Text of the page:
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So if I have an integer that is 32 bits. The first 28 bits (from left) are to store the size of a memory chunk, the next two are 0s and the last two are:

  • to store the if it is the last node and then
  • to store if it is used or not (respectively).

What I am trying to do is to know how to turn the flag on and off on the isLast operation and the isUsed operation.

(If we consider only the last two integers (again, we start left) then 01 would be not last and is used for example, one more example is 11 is last and is used, 00 is not last and not used.)

I want to be able to turn the flags on and off in an easy way. I know I will need to use bit operations including & and | but I am not sure how.

Please ask me questions if you need more description of the problem.

share|improve this question
is this homework? – catchmeifyoutry Dec 9 '09 at 12:14
no, i would've tagged it as homework :) – user220755 Dec 9 '09 at 12:36
Well duh. Everyone knows what an anonymous user would do. – spoulson Dec 9 '09 at 12:45
actually if u do look at my profile u would see that i do tag it as homework when it is :) thanks anyway :) – user220755 Dec 9 '09 at 14:04
up vote 6 down vote accepted
//turn on isUsed
data |= 1;
//turn off isUsed
data &= ~1;
//turn on notLast
data &= ~2;
//turn off notLast
data |= 2;
share|improve this answer
Maybe add a "int const USED_FLAG 1" / "int const LAST_FLAG 2"? – Sebastian Dec 9 '09 at 12:15
and I think "data |= 2" means it is the last node, not the opposite – Sebastian Dec 9 '09 at 12:16
Your last flag seems backwards in relation to the original question. In other words, data |= 2 turns the last flag on, and data &= ~2 turns it off. – LnxPrgr3 Dec 9 '09 at 12:16
Yeah he implemented notLast instead of isLast but that is ok :) – user220755 Dec 9 '09 at 12:28
-1: [ ] xor doe not turn off a bit – pmg Dec 9 '09 at 12:48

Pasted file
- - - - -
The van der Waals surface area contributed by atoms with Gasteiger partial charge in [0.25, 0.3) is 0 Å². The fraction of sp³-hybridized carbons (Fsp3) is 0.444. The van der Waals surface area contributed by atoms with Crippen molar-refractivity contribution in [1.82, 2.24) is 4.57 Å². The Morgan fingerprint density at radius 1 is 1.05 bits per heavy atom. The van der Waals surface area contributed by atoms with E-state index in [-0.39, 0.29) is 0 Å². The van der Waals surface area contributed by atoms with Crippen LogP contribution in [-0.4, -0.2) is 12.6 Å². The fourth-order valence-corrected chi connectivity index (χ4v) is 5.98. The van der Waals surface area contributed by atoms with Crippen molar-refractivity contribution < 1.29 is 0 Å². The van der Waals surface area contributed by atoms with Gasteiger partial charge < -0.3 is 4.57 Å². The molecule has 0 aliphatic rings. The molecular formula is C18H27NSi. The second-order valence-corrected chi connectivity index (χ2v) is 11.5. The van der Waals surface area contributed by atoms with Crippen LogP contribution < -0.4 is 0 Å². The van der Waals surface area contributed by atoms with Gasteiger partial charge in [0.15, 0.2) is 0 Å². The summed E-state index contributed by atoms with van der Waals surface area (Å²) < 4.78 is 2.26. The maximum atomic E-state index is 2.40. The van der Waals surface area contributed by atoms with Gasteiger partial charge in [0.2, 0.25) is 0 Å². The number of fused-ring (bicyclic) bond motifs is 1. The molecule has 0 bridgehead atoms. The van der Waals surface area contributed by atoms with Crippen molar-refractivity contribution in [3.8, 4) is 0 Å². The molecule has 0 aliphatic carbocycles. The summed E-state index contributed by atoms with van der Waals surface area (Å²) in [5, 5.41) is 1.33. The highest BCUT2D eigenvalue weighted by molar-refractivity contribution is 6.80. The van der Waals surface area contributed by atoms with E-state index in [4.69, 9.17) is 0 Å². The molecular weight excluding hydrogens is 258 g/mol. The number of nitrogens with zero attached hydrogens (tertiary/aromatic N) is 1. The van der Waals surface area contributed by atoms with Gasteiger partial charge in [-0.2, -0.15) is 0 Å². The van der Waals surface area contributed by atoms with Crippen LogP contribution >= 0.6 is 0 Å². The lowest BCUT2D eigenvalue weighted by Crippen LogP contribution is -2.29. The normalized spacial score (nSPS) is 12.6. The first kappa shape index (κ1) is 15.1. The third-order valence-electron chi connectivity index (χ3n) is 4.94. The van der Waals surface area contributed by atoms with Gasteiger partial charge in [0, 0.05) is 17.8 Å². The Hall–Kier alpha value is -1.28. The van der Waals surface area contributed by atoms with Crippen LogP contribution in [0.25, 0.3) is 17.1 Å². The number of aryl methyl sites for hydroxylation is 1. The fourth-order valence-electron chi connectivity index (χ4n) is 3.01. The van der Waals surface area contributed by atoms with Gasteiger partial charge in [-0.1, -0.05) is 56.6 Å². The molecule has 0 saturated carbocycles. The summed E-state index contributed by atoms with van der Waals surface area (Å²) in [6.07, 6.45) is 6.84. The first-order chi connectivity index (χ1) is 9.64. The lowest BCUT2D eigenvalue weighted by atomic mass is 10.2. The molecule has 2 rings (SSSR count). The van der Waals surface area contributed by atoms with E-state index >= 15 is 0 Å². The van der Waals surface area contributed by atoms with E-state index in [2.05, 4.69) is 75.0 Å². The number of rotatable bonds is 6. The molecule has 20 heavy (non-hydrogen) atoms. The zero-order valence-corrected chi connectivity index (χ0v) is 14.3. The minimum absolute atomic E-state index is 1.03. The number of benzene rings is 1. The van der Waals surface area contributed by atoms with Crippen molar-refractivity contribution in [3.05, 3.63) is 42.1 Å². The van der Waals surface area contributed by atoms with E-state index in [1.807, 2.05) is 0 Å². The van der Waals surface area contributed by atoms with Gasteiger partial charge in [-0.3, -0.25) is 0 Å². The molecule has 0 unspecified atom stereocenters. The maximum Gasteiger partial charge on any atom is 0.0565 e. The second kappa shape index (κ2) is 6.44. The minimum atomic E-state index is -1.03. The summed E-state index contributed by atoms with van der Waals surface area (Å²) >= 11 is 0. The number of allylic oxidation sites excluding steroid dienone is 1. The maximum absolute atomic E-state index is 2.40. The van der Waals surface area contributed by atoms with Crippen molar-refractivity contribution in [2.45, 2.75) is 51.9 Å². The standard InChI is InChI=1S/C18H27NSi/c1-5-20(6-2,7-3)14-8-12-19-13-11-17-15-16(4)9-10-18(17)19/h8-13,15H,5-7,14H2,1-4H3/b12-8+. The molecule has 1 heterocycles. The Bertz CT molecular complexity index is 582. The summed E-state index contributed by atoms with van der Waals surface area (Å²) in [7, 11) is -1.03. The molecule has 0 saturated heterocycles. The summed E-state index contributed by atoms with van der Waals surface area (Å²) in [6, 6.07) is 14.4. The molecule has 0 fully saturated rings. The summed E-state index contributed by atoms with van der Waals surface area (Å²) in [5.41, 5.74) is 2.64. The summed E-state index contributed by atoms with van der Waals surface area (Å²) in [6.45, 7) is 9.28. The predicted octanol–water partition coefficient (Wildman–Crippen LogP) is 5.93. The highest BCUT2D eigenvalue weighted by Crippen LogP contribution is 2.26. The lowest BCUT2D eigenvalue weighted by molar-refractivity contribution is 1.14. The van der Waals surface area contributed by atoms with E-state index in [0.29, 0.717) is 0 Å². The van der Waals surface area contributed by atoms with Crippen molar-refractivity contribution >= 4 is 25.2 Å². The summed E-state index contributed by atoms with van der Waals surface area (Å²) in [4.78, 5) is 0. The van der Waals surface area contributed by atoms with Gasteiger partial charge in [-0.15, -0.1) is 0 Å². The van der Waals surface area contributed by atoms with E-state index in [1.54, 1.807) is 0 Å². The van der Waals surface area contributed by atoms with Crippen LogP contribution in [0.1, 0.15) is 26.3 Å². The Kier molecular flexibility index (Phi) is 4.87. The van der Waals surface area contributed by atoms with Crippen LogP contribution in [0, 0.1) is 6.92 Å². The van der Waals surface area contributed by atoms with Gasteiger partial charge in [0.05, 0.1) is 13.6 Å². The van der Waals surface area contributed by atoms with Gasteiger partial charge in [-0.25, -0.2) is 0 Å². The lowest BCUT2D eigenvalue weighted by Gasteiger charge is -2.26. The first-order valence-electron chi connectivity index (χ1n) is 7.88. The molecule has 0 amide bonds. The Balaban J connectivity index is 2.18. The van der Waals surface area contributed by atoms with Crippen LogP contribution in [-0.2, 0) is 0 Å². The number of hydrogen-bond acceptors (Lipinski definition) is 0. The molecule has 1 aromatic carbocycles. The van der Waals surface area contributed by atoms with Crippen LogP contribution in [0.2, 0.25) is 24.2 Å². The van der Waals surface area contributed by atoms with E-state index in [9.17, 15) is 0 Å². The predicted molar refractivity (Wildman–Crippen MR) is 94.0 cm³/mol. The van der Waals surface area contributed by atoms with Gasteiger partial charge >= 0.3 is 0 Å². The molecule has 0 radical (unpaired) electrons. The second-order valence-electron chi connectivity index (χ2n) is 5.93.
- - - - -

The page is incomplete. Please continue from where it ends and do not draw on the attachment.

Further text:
This is very simple:

/* Turn on bit 0 */
code = code | 1;

/* Turn off bit 0 */
code = code & ~1;

/* Turn on bit 1 */
code = code | 2;

/* Turn off bit 1 */
code = code & ~2;

See Bitwise operators in C, or Google for the appropriate terms. You can find this in any book or tutorial about C.

share|improve this answer

In general, counting the least significant bit as 0, to set bit N, you need to OR the original value with 1 << N.

Eg to set bit 1:

val |= (1 << 1);

To clear bit N, you need to AND the original value with the bit-wise inverse of 1 << N.

Eg to clear bit 1:

val &= ~(1 << 1);
share|improve this answer

Turn the flag on:

register |= (1<<LAST_BIT);

Turn the flag off:

register &= ~(1<<LAST_BIT);

Another way is to use union bit-fields:

  uint32_t value;
    unit32_t body:28;
    unit32_t reserved:2;
    unit32_t last_bit:1;
    unit32_t used_bit:1;
  } fields;
} MyResister;

MyResister.fields.last_bit = 1;
MyResister.fields.used_bit = 0;
share|improve this answer
I wouldn't recommend this, there's no guarantee that body, reserved etc will be packed in memory, in other words: sizeof(MyRegister) may or may not be sizeof(uint32_t). See standard 9.6.1. – Andreas Brinck Dec 9 '09 at 12:35
Bit fields are definitely non-portable and compiler specific. However many compilers (especially for embedded processors) behave as expected. In such cases they are very handy. – kgiannakakis Dec 9 '09 at 12:54

This is begging for an interface, either with functions or macros, something like:

// Use unsigned ints (assuming that's your 32-bit type).

#define setLast(x)   (x) |=  2
#define clrLast(x)   (x) &= ~2
#define isLast(x)    ((x) &  2)

#define setUsed(x)   (x) |=  1
#define clrused(x)   (x) &= ~1
#define isUsed(x)    ((x) &  1)

You can also provide macros to extract the size portion and create the whole integer:

#define getSize(x) ((x) >> 4)
#define create (sz,last,used) \